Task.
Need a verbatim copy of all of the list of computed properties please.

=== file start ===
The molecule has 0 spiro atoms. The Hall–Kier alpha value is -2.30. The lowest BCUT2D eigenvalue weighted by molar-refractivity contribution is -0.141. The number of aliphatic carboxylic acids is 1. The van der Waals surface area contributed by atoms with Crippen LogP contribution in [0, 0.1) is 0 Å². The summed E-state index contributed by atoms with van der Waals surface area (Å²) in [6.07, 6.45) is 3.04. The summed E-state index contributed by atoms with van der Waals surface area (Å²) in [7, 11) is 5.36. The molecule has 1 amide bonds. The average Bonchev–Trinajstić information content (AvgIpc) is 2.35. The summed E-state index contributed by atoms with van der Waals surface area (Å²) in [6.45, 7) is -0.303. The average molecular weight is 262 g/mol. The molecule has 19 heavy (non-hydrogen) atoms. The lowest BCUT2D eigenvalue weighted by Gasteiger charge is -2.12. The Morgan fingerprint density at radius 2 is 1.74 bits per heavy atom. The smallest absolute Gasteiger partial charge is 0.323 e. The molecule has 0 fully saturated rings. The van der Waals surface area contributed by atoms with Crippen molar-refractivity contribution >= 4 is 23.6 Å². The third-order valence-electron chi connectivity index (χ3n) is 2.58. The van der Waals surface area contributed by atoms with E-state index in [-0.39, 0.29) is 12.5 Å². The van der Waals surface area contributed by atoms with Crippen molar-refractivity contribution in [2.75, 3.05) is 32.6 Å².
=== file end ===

The molecule has 0 spiro atoms. The Hall–Kier alpha value is -2.30. The lowest BCUT2D eigenvalue weighted by molar-refractivity contribution is -0.141. The number of aliphatic carboxylic acids is 1. The van der Waals surface area contributed by atoms with Crippen LogP contribution in [0, 0.1) is 0 Å². The summed E-state index contributed by atoms with van der Waals surface area (Å²) in [6.07, 6.45) is 3.04. The summed E-state index contributed by atoms with van der Waals surface area (Å²) in [7, 11) is 5.36. The molecule has 1 amide bonds. The average Bonchev–Trinajstić information content (AvgIpc) is 2.35. The summed E-state index contributed by atoms with van der Waals surface area (Å²) in [6.45, 7) is -0.303. The average molecular weight is 262 g/mol. The molecule has 19 heavy (non-hydrogen) atoms. The lowest BCUT2D eigenvalue weighted by Gasteiger charge is -2.12. The Morgan fingerprint density at radius 2 is 1.74 bits per heavy atom. The smallest absolute Gasteiger partial charge is 0.323 e. The molecule has 0 fully saturated rings. The van der Waals surface area contributed by atoms with Crippen molar-refractivity contribution >= 4 is 23.6 Å². The third-order valence-electron chi connectivity index (χ3n) is 2.58. The van der Waals surface area contributed by atoms with E-state index in [-0.39, 0.29) is 12.5 Å². The van der Waals surface area contributed by atoms with Crippen molar-refractivity contribution in [2.75, 3.05) is 32.6 Å².